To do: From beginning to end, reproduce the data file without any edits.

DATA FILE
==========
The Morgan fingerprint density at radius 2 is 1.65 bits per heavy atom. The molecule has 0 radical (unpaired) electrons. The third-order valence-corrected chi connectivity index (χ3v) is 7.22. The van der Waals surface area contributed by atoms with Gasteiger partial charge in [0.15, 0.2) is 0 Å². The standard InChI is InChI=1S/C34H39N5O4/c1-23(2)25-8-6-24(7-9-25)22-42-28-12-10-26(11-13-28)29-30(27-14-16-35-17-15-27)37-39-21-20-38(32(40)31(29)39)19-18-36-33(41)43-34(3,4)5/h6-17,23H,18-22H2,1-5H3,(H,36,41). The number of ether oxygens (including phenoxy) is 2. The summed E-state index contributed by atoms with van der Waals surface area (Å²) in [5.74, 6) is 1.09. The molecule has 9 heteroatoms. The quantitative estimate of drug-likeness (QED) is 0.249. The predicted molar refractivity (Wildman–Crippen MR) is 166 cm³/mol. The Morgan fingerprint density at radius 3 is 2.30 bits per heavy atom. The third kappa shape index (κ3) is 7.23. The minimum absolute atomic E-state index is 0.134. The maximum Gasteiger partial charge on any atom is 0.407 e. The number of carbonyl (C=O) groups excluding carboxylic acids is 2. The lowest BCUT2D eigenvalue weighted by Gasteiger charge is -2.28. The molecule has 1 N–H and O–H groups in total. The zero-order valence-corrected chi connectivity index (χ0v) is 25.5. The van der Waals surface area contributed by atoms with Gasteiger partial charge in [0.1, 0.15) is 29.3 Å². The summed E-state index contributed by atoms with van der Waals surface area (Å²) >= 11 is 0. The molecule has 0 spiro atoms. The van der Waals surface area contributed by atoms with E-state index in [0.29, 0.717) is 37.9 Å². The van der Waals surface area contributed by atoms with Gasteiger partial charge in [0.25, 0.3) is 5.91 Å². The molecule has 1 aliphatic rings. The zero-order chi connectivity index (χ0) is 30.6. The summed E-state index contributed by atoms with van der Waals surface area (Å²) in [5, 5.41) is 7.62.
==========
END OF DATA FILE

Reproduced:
The Morgan fingerprint density at radius 2 is 1.65 bits per heavy atom. The molecule has 0 radical (unpaired) electrons. The third-order valence-corrected chi connectivity index (χ3v) is 7.22. The van der Waals surface area contributed by atoms with Gasteiger partial charge in [0.15, 0.2) is 0 Å². The standard InChI is InChI=1S/C34H39N5O4/c1-23(2)25-8-6-24(7-9-25)22-42-28-12-10-26(11-13-28)29-30(27-14-16-35-17-15-27)37-39-21-20-38(32(40)31(29)39)19-18-36-33(41)43-34(3,4)5/h6-17,23H,18-22H2,1-5H3,(H,36,41). The number of ether oxygens (including phenoxy) is 2. The summed E-state index contributed by atoms with van der Waals surface area (Å²) in [5.74, 6) is 1.09. The molecule has 9 heteroatoms. The quantitative estimate of drug-likeness (QED) is 0.249. The predicted molar refractivity (Wildman–Crippen MR) is 166 cm³/mol. The Morgan fingerprint density at radius 3 is 2.30 bits per heavy atom. The third kappa shape index (κ3) is 7.23. The minimum absolute atomic E-state index is 0.134. The maximum Gasteiger partial charge on any atom is 0.407 e. The number of carbonyl (C=O) groups excluding carboxylic acids is 2. The lowest BCUT2D eigenvalue weighted by Gasteiger charge is -2.28. The molecule has 1 N–H and O–H groups in total. The zero-order valence-corrected chi connectivity index (χ0v) is 25.5. The van der Waals surface area contributed by atoms with Gasteiger partial charge in [0.1, 0.15) is 29.3 Å². The summed E-state index contributed by atoms with van der Waals surface area (Å²) >= 11 is 0. The molecule has 0 spiro atoms. The van der Waals surface area contributed by atoms with E-state index in [0.29, 0.717) is 37.9 Å². The van der Waals surface area contributed by atoms with Gasteiger partial charge in [0.25, 0.3) is 5.91 Å². The molecule has 1 aliphatic rings. The zero-order chi connectivity index (χ0) is 30.6. The summed E-state index contributed by atoms with van der Waals surface area (Å²) in [5, 5.41) is 7.62.